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Opinion: New West must fix 'rapidly deteriorating situation' downtown

'Hope is not a strategy'
Columbia Street in New Westminster.


Re: New West takes action to address concerns about liveability, Record News

Hope is not a strategy.

Yet, sadly, that pretty much sums up the most recent attempt by our elected officials at city hall who continue to bury their heads in the sand when it comes to the rapidly deteriorating situation unfolding in our once vibrant and active downtown.

To label a recent staff report endorsed by Mayor Jonathan Cote as a strategy would be laughable, if it were not for the sad reality this has become life or death for so many homeless people, and a critical situation for many of our small business owners who are teetering on the brink of financial ruin.

If you haven’t been downtown lately, you’re not alone. If the prospect of ill-timed sewer construction on Columbia Street in the middle of a global pandemic wasn’t enough, no doubt significantly increased crime, open drug use and the use of side streets as open toilets might be.

Our elected officials can’t blame COVID-19 for this one. It wasn’t the pandemic that triggered shuttered buildings which have sat empty for years. Our downtown has been neglected for well over a decade by elected officials who clearly lack vision, foresight and have run out of ideas regarding how to get things moving in a positive direction once again.

They often seem more interested in passing motions and endlessly debating topics that have more to do with provincial, federal and international politics rather than dealing with the critical issues facing them right at home.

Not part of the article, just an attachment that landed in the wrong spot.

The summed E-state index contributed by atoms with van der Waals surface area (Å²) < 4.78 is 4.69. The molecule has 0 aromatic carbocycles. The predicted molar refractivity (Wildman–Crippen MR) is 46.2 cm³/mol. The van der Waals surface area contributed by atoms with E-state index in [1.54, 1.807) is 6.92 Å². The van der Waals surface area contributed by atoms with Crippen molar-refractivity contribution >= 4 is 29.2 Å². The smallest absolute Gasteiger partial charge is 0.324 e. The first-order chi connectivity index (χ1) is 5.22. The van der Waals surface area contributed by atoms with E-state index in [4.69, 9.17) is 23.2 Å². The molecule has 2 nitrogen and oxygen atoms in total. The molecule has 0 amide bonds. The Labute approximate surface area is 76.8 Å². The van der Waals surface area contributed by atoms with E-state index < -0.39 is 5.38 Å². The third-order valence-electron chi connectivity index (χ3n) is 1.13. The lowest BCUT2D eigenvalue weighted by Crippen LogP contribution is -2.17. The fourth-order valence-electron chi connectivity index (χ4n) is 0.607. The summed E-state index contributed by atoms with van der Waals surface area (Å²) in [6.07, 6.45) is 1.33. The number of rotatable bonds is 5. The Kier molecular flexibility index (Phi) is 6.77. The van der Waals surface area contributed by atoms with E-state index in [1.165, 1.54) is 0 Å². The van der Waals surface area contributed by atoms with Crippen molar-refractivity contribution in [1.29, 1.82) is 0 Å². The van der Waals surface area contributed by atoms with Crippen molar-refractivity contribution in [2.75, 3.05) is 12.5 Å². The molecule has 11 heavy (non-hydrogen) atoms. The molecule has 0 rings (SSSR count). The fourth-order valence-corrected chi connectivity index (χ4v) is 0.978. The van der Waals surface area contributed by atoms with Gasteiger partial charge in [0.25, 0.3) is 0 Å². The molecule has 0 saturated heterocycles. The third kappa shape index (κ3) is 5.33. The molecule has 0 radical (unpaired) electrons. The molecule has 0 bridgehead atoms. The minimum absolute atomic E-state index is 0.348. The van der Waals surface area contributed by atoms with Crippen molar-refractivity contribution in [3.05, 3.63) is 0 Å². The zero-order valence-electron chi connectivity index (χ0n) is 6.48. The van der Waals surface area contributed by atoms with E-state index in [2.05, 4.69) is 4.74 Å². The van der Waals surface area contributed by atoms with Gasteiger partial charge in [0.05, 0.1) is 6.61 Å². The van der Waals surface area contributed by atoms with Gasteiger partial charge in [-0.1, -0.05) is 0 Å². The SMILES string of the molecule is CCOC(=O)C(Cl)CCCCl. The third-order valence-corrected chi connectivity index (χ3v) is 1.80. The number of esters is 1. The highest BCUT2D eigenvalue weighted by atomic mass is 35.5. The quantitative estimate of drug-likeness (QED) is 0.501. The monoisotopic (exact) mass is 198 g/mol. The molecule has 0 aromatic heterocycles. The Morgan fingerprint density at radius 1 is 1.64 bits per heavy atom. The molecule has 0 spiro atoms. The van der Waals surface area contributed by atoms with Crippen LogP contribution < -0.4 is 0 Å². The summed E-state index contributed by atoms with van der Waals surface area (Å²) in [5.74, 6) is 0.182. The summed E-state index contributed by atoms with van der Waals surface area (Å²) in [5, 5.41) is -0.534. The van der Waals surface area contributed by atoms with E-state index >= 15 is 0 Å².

Cote should be rolling up his sleeves, collaborating with the private sector and getting council to come up with real solutions that will address the root causes of what we are witnessing on our streets. Rather, he is now openly musing about local taxpayers coming to the rescue.

In a recent interview with the CBC’s Our Vancouver, Cote offered a glimpse into one possible solution being cooked up to revitalize our downtown. He suggested if there was an identified need, city taxpayers may start buying up those privately owned derelict and underused buildings in our downtown.

As they say, hope is not a strategy. In the case of New Westminster, even our supposed strategy falls far short of what is needed to get our historic downtown back on its feet again. 

Daniel Fontaine, New Westminster

Editor’s note: Daniel Fontaine ran for city council on the New West Progressives slate in the last civic election.